With five consecutive races, all of which were largely entertaining and not devoid of rich developments, NASCAR enters its first break of the season in observance of the Easter holiday weekend. But though the sport may be on a temporary hiatus there are no shortage of subjects to tackle in the weekly SB NASCAR mailbag.
Why does everyone hate on Joey Logano? He doesn't even touch [Martin] Truex Jr. and yet Truex acts like Joey just dumped him and it's all Joey's fault.
When you're young, aggressive and unapologetic and win with the regularity that Logano has over the past two years -- only Johnson owns as many victories (11) since 2014 -- disdain and jealously is going to come your way. Similar feelings were once expressed towards Darrell Waltrip and Dale Earnhardt by the old guard when they started their ascent up the NASCAR hierarchy.
For Logano, the list of those who've expressed contempt at him includes Kevin Harvick, Ryan Newman, Tony Stewart, Denny Hamlin and, infamously, Matt Kenseth. Yet, if you ask Logano if he cares, he shrugs and dismisses any criticism. As he should, considering he's doing what he needs to do to be successful -- the results speak volumes -- has done little to warrant the scorn he receives.
Eventually the animosity will subside and Logano won't get an earful of boos during driver introductions. Until then, he'll have to accept being one of NASCAR's top villains even if the label isn't justified.
I get why there is no Cup race this weekend, but why does NASCAR have to shut down completely? Wouldn't this be a good weekend to have an Xfinity Series or Truck Series races as the main event?
No one is going to begrudge the Sprint Cup or Xfinity series from getting the weekend off following a grinding start that saw races in five states on both coasts. It's deserved and much needed for all involved, especially the crew guys who often bear the brunt of the travel and whose labor can often be underappreciated.
But with Cup and Xfinity off the idea of featuring the trucks has merit, considering it would allow NASCAR to have one of its national divisions remain in the news cycle to some degree and fulfill the desire some fans have to see racing. And with the trucks off since Feb. 27, it makes the series the logical choice to bridge the gap.
The potential hurdle is money, as team owners are reluctant to add additional races with sponsorship already difficult to obtain as is. So with cost containment in mind, a one-day short track truck race somewhere in the Mid-Atlantic region would be ideal. This would curb travel due to the short distance and a short track event has a better chance of drawing a decent crowd than a speedway race.
With Fontana (Auto Club Speedway) now one of NASCAR's top tracks can we give it a second race again? Does Kansas really needs two races? Chicago is boring, so how about that? Michigan? I'd even rather see drivers race three-wide and be forced to manage their tires at Fontana than even some short tracks where drivers just slam into each other and it's caution after caution.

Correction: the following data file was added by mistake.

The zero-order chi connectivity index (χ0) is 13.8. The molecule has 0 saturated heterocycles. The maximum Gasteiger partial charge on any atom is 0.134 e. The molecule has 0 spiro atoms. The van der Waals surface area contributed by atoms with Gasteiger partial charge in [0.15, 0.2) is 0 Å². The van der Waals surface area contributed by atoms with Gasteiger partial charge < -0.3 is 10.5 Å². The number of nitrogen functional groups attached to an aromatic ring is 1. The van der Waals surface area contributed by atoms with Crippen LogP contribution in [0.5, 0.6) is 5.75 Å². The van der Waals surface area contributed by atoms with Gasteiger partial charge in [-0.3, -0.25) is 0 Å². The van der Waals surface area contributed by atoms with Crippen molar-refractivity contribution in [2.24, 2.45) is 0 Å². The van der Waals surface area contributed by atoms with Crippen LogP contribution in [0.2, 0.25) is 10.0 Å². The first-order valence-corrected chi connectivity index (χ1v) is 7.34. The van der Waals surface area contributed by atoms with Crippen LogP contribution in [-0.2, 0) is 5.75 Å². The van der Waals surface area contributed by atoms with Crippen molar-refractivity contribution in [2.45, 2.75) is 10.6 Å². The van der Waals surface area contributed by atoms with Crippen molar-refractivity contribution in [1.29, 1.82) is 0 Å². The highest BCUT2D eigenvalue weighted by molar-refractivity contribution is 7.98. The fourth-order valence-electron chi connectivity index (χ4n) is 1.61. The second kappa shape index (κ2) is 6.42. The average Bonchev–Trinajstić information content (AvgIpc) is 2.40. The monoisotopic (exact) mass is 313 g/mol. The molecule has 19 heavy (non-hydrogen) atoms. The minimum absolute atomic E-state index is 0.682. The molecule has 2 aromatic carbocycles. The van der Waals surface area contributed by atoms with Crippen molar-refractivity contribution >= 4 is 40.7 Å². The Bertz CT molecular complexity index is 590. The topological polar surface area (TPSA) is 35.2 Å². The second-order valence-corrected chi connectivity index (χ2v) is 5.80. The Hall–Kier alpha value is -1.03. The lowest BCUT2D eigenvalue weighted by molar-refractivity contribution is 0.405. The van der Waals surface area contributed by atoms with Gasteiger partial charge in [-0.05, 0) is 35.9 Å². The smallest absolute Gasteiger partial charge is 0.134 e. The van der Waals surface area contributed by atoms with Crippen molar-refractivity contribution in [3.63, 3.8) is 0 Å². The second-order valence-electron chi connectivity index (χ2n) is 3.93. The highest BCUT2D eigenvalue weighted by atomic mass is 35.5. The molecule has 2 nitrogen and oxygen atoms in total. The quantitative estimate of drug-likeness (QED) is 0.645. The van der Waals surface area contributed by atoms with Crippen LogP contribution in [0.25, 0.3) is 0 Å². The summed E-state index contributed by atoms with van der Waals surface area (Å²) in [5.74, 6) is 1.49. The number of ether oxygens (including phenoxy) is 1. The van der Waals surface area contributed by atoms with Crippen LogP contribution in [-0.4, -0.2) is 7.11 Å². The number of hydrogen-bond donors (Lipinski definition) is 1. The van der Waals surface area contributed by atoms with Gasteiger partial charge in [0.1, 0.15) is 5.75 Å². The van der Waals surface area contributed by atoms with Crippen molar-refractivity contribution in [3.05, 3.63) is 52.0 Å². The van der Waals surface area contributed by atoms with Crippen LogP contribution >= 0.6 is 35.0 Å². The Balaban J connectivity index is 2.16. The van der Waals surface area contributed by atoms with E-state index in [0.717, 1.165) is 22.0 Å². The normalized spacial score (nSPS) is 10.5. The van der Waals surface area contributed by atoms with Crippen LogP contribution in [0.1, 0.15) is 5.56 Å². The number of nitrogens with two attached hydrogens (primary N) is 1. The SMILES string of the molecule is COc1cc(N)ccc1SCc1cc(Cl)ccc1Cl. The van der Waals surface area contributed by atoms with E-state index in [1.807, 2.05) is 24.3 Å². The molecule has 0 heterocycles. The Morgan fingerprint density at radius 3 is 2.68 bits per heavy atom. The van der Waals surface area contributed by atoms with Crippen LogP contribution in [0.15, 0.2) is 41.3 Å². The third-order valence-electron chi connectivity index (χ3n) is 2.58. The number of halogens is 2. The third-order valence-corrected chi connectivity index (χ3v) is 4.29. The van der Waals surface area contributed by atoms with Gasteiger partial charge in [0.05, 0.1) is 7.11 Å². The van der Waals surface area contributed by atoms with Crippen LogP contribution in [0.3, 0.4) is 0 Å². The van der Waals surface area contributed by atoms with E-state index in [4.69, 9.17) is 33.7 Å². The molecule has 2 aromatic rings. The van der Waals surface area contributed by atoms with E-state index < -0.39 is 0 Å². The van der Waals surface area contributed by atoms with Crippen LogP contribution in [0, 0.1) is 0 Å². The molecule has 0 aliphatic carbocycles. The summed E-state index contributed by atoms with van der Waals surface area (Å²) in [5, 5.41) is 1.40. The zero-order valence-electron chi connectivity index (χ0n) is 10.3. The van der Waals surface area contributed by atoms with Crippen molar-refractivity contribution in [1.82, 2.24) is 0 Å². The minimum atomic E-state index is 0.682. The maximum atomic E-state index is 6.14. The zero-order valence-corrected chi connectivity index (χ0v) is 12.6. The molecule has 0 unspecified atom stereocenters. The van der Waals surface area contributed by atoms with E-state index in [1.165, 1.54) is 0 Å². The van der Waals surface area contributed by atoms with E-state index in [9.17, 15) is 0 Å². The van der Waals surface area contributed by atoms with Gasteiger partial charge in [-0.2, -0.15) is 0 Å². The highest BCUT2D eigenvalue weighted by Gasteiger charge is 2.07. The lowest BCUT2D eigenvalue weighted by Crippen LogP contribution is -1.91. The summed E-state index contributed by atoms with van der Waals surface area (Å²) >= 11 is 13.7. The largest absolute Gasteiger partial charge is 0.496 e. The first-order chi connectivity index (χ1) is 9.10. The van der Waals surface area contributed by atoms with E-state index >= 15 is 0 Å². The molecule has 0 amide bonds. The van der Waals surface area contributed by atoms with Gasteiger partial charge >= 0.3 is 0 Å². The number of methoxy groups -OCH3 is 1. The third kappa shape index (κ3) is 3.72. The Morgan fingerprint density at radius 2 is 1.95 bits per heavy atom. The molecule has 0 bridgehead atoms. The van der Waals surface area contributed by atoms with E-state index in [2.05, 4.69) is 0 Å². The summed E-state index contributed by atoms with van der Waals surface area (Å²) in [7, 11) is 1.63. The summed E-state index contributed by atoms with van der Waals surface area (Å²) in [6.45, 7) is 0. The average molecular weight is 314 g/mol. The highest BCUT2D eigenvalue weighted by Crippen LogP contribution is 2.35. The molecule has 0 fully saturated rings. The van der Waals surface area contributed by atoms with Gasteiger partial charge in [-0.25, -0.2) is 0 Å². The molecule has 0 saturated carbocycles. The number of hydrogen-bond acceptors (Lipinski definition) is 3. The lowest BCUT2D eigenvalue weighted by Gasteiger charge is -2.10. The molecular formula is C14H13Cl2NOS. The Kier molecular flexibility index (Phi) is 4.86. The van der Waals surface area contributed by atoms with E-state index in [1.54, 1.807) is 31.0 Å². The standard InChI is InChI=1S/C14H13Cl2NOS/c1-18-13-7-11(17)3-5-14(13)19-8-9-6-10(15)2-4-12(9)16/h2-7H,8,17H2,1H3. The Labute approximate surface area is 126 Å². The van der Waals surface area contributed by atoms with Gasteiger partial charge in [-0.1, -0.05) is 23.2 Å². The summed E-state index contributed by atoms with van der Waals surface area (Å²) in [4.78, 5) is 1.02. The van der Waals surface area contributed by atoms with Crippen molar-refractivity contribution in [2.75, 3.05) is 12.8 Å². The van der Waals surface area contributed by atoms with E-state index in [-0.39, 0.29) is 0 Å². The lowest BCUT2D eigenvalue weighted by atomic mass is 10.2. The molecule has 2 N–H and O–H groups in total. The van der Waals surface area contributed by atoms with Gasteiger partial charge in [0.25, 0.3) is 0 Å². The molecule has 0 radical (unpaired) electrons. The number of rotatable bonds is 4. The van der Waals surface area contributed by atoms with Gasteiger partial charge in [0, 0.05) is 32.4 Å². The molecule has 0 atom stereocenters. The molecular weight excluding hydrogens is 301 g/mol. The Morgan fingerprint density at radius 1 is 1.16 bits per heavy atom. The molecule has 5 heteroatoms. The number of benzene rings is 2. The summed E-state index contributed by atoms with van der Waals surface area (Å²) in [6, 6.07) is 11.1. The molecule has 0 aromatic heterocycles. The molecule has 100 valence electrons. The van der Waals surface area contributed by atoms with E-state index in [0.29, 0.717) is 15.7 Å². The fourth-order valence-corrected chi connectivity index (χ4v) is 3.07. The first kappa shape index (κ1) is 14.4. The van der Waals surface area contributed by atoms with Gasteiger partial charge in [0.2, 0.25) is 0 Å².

The above email perfectly encapsulates how Fontana has evolved from being a race almost universally loathed to now one of the more anticipated events on the calendar. In many respects, it's almost the ideal speedway because it showcases speed, but also features close racing and puts a premium on a driver's skillset in managing tires on a surface among NASCAR's most difficult.
All that said, Fontana is unlikely to get a second race anytime soon. Too many factors are simply working against it. Kansas Speedway, whose parent company, International Speedway Corp., just built a casino outside of Turn 2 and needs the facility to have two races annually to help recoup its investment. While Chicagoland Speedway, also owned by ISC, is in the nation's third largest media market, which makes it attractive to both NASCAR's television partners and team sponsors -- even though attendance and the quality of racing remain problematic.
ACS should be commended for what it is and all it's become. However, there is something to be said for less is more when it comes to oversaturating Southern California, which still hasn't embraced NASCAR the way executives envisioned when the track was constructed in the mid-1990s.
Seeing Kyle Larson's crash and I can't help think he wouldn't have walked away had a SAFER barrier not been there. Where do SAFER barriers rank on the list of great innovations, it has to be at the top, right?
Witness the past two Cup races alone where Larson and Jimmie Johnson provided prime examples of the kind of crashes drivers previously didn't escape unscathed. In each instance, Larson and Johnson were running at a high rate of speed when they veered head-on into a concrete wall thankfully protected -- Larson due to a blown left-rear tire, Johnson because his steering wheel became detached.
Emphatically, the development and now widespread implementation of Steel and Foam Energy Reduction (SAFER) barriers have prevented serious injuries and in some instances fatalities.